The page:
West Elk Wilderness obs

CB Avalanche Center 2020-21 Observations

Date of Observation: 01/18/2021
Name: Ben Pritchett

Zone: Northwest Mountains
Location: West Elk Wilderness
Aspect: East, South East, South
Elevation: 9,300-11,600′

Weather: Ridgeline Wind Speed: 10-20 mph
Ridgeline Wind Direction: NW
Wind Loading: Light
Temperature: 17 F
Sky Cover: Broken
Depth of New Snow: 1 cm
Depth of Total Snow: 70 cm
Weather Description: Overcast at sunrise turning to partly cloudy by late morning. Brisk winds at ridgetop did not have much snow to move.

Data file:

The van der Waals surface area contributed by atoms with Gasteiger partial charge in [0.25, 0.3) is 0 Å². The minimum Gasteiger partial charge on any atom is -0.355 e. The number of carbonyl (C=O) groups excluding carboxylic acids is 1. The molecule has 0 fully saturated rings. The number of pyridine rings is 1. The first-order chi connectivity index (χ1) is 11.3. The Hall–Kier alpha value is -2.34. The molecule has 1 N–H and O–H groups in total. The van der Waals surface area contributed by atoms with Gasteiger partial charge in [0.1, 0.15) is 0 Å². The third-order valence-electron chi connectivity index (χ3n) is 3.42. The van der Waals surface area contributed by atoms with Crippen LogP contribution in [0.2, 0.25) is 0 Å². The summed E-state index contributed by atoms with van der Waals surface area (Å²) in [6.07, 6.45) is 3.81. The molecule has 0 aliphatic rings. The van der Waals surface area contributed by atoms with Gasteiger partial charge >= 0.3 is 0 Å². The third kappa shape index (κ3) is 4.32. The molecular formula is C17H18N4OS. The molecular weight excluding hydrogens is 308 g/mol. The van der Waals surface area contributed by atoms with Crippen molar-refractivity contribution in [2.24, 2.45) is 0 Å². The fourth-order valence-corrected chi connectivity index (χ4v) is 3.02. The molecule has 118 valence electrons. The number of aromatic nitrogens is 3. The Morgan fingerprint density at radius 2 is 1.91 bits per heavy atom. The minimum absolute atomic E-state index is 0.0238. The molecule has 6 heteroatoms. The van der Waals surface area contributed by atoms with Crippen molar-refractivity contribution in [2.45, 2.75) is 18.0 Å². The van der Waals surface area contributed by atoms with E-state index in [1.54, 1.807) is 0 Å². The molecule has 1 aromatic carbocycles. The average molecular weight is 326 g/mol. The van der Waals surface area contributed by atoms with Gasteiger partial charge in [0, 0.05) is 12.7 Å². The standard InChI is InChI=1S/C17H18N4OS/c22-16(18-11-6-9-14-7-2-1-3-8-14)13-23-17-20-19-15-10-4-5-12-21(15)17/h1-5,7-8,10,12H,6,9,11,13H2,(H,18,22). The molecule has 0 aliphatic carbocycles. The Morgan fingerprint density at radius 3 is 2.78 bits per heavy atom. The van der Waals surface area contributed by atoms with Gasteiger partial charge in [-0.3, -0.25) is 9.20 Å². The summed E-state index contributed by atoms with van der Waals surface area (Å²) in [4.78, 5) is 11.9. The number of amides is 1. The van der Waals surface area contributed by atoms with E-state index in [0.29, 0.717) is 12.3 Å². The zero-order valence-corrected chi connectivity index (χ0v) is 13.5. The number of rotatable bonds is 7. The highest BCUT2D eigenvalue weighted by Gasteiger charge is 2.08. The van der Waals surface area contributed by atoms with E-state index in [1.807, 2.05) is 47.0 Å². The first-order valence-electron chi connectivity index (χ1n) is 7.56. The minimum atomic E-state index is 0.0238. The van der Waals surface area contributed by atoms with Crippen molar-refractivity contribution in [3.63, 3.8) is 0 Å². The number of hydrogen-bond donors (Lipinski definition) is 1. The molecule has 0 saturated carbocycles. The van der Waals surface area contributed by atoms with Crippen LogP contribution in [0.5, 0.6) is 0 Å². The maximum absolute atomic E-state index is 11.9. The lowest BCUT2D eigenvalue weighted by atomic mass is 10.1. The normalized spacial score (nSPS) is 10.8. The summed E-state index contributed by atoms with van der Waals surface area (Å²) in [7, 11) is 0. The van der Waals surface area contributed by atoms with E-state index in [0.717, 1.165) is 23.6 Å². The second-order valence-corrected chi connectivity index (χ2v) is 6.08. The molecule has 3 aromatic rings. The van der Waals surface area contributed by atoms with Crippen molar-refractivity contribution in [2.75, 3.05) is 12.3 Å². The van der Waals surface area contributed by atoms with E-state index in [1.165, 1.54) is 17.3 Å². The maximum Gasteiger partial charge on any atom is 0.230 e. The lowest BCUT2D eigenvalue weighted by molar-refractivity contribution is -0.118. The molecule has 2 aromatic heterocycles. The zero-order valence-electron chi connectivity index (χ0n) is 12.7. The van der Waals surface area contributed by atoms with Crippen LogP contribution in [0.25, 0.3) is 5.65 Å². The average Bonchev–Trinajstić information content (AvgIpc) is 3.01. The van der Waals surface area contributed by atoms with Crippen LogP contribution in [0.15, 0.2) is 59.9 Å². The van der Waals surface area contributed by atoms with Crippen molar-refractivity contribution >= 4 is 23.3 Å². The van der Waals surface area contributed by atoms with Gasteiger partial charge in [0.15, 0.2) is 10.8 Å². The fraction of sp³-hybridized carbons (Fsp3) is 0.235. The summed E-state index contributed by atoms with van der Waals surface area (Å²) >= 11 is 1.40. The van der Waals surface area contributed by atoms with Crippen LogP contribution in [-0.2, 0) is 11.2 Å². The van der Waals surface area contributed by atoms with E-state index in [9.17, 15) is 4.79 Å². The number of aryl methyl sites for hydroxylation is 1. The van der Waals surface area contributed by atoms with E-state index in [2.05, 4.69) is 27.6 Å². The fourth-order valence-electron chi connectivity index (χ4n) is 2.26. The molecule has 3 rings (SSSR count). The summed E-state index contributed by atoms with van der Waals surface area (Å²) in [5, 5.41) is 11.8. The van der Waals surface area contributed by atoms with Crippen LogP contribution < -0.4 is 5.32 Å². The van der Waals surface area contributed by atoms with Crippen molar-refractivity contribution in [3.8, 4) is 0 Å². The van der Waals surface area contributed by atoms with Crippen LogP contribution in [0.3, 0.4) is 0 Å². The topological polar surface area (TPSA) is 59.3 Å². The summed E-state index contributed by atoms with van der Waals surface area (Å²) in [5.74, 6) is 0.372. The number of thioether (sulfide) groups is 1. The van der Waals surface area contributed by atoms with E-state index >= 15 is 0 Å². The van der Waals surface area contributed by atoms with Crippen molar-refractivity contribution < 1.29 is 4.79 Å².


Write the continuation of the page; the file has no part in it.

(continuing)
Snowpack: On east to southeasterly-facing terrain below and near treeline we found a generally faceted snowpack with an exceptionally weak snow surface. We moved through and over lots of avalanche terrain with no collapsing or shooting cracks. We skirted around the margin of one recently wind-loaded slope just below the ridge crest. In a lower angled part of this slope we found an ECTX 17 (slab fracture), that popped cleanly in a compression test on the Dec 11 interface (top of the large-grained depth hoar below an old melt-freeze crust). This structure would probably not propagate across a slope given the weakening slab, but with additional loading I would anticipate the old Persistent Slab problems will come back to life. Even now, if there was a portion of this slope with a stiffer mid-pack slab I would expect to get different (propagating) results. With a bit of uncertainty, we opted out of center punching the steepest parts of slope. While the chance to trigger might be lower, any avalanche would probably gouge to the ground and grow large South-facing slopes had a well developed sun-crust capping a layer of very weak facets. Not good news once slabs develop on top.